My buddy and mentor in all things space and internet-related, Fraser Cain, has produced yet another informative video that I wish to share today. The subject in question is, “Could Jupiter Become a Star”? Naturally, this question has a wider context which needs to be understood if it is to make any sense. You see, for decades scientists have wondered whether or not a gas giant could be converted into a smaller version of own sun.
This is mainly due to the fact that gas giants and brown dwarves are very similar; in some cases, it’s even considered acceptable to say that a gas giant represents a failed star. This is not entirely accurate, since a gas giant does not have the necessary mass to trigger a deuterium reaction (aka. fusion) in order to create one. But, as Fraser points out, there are those who have wondered if an explosion – like that created by the Galileo space probe crashing into Jupiter – could cause a sun-birthing explosion.
This question has become relevant once again thanks to Cassini’s ongoing mission around Saturn. Thanks to the prevalence of noble (and flammable) gases that make up this planet as well, some worry that crashing a nuclear powered satellite into it will trigger a massive thermonuclear reaction. But, as Cain points out in a blow-by-blow manner, the answer to this question is a “series of nos”. Put simply, the raw materials and mass simply aren’t there.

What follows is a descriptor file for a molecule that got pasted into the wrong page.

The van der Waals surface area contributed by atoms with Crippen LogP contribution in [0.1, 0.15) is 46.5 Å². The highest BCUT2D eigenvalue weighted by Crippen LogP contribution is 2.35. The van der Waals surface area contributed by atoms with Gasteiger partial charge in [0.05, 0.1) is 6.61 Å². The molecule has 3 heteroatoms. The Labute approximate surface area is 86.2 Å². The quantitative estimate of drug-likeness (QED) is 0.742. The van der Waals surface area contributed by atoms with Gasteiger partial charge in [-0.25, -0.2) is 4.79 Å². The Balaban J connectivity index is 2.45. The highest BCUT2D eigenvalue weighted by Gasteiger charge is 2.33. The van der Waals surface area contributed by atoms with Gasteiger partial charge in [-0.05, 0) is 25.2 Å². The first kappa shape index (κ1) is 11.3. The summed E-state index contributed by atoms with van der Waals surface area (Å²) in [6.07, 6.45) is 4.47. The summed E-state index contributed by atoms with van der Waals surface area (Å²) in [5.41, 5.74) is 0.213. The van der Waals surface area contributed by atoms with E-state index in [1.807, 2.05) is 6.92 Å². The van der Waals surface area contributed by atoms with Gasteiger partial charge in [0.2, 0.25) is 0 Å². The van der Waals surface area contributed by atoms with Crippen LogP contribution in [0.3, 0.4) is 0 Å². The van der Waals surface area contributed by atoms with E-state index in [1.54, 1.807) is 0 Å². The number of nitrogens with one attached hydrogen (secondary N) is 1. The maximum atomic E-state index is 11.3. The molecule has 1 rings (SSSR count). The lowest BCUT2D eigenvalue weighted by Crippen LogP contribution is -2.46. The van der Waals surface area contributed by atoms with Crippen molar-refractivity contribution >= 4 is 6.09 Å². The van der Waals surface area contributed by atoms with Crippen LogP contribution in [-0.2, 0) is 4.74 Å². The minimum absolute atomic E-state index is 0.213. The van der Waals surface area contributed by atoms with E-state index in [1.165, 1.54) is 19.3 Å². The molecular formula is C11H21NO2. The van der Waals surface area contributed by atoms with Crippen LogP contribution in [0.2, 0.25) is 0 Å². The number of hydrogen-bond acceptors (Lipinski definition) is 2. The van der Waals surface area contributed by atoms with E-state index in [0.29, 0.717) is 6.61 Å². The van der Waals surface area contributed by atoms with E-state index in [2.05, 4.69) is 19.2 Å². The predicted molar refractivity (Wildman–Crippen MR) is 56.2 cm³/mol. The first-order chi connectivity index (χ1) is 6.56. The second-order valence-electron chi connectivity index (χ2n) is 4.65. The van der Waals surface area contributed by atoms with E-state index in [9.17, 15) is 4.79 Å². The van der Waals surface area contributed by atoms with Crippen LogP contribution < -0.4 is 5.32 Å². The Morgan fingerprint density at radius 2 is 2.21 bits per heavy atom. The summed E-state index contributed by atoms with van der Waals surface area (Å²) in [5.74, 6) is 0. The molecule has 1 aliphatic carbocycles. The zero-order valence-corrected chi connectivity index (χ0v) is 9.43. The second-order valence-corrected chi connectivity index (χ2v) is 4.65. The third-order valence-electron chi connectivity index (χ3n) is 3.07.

Still, it’s a cool idea, and it was the focal point of Arthur C. Clarke’s 2001: A Space Odyssey and all subsequent novels in the series. In this seminal collection of classic sci-fi, we are told that an ancient race (the First Born) tampered with our evolution eons ago, thus giving rise to the hominid we see every time we look in the mirror. By 2001, when the story opens up, we see a space-faring humanity uncovering evidence of this face, in the form of a strange Monolith buried on the Moon.
After learning that this strange object is sending signals towards Jupiter, several missions are mounted which determined that these same extra-terrestrials are one again at work, this time in the outer Solar System. Believing there is life trapped underneath the heavy ice sheets of Europa, the First Born use their superior technology and know-how to convert Jupiter into a sun, which in turn melts Europa’s ice, giving rise to an atmosphere and letting the life out to flourish.
So while it’s sci-fi gold, its not exactly science. But then again, that’s the beauty of science fiction – you can always postulate that the means will exist somewhere down the road. But until such time as we can manipulate matter, download our consciousness into rectangular monoliths with perfect dimensions, and travel through the cosmos in said same objects, we’re going to have to get used to NOT looking up at night and seeing this:
In the meantime, enjoy the video. Like all Universe Today videos, articles and podcasts, it’s really quite informative. And be sure to subscribe if you like having all your questions about space, science and the answers to the big questions addressed: